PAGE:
Obama Urges Movement On Mideast Peace
ROBERT SIEGEL, Host:
As NPR's Michele Kelemen reports, the president is trying to overcome a big obstacle in the Israelis' refusal to stop building in settlements and the Palestinians' refusal to negotiate until that happens.
MICHELE KELEMEN: President Obama did manage to get Israeli Prime Minister Benjamin Netanyahu and Palestinian Authority President Mahmoud Abbas together in the same room at the Waldorf Astoria Hotel and orchestrate a handshake. He also delivered a clear message.
P: Despite all the obstacles, despite all the history, despite all the mistrust, we have to find a way forward. We have to summon the will to break the deadlock that has trapped generations of Israelis and Palestinians in an endless cycle of conflict and suffering. We cannot continue the same pattern of taking tentative steps forward and then stepping back.
KELEMEN: Israel has rejected a U.S. call for a settlement freeze and the Palestinians have balked at negotiations without that sort of action. But the president insisted his administration has made progress.
P: Palestinians have strengthened their efforts on security, but they need to do more to stop incitement and to move forward with negotiations. Israelis have facilitated greater freedom of movement for the Palestinians and discussed important steps to restrain settlement activity. But they need to translate these discussions into real action on this and other issues.
KELEMEN: President Obama's language on the settlement issue was noticeably softer than the administration's previous line. He talked about restraining Jewish settlement and didn't mention a settlement freeze, though his special envoy George Mitchell has been working for weeks on that issue. Asked if the U.S. is dropping that now, Mitchell insisted that the U.S. hasn't changed its position or its focus.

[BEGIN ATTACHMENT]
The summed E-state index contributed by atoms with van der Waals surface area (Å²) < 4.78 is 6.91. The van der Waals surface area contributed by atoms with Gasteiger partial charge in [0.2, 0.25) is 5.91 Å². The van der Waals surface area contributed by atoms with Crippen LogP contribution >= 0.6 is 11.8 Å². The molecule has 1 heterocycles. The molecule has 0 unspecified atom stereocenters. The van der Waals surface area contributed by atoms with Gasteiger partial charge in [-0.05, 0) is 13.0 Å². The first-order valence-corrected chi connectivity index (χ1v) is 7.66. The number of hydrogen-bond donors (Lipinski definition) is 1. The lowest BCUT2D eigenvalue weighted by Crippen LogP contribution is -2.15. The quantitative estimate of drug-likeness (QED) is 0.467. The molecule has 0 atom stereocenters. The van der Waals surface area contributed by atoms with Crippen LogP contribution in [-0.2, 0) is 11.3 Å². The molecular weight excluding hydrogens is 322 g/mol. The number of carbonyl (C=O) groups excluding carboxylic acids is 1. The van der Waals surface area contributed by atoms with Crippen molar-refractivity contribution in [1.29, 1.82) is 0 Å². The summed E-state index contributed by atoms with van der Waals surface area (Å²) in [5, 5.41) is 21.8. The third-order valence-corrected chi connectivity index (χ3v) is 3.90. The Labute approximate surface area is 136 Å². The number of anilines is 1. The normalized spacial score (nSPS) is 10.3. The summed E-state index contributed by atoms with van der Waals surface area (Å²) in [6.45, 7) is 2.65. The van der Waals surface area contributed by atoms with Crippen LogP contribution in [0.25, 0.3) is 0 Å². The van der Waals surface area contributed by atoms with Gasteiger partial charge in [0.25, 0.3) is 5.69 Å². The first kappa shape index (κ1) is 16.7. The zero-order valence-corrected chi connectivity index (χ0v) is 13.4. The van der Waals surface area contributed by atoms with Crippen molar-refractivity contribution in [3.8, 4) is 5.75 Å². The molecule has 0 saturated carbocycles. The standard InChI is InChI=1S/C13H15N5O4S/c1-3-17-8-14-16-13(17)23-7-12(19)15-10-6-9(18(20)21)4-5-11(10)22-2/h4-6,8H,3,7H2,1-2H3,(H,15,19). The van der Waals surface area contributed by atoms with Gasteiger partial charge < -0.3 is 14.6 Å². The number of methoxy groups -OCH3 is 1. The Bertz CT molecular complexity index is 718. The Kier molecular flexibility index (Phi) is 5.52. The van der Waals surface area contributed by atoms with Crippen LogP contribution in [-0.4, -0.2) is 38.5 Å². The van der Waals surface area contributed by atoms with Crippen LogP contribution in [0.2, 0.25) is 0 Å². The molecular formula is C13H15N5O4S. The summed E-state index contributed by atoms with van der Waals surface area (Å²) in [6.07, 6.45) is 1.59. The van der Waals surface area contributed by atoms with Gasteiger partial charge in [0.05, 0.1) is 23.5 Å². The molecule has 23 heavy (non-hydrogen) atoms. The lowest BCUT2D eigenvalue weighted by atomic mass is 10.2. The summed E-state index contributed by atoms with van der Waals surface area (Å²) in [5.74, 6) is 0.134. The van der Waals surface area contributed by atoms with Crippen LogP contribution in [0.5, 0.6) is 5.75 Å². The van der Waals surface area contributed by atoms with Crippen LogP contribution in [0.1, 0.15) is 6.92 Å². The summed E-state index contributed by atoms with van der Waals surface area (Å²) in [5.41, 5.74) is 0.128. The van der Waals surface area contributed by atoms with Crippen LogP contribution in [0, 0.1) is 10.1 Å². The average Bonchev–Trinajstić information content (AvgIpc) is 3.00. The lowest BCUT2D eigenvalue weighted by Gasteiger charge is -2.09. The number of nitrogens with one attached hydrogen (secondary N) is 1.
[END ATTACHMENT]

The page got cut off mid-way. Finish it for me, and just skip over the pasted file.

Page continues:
KELEMEN: Our objective all along has been to relaunch meaningful final-status negotiations in a context that offered a prospect for success. We have never identified the steps requested as ends in themselves. We have always made clear that they are means to an end, the end being the relaunching of negotiations on permanent status.
KELEMEN: Israeli Prime Minister Netanyahu came out of the meeting saying there was a general agreement that the peace process has to be resumed without preconditions. Palestinians say they weren't calling for preconditions, but do still want to see Israel meet its obligations and stop building on land they hope will be part of a future Palestinian state. As for the U.S., George Mitchell now says the settlement issue should not be an obstacle to negotiations.
KELEMEN: We do not believe in preconditions. We do not impose them and we urge others not to impose preconditions.
KELEMEN: Michele Kelemen, NPR News, New York.
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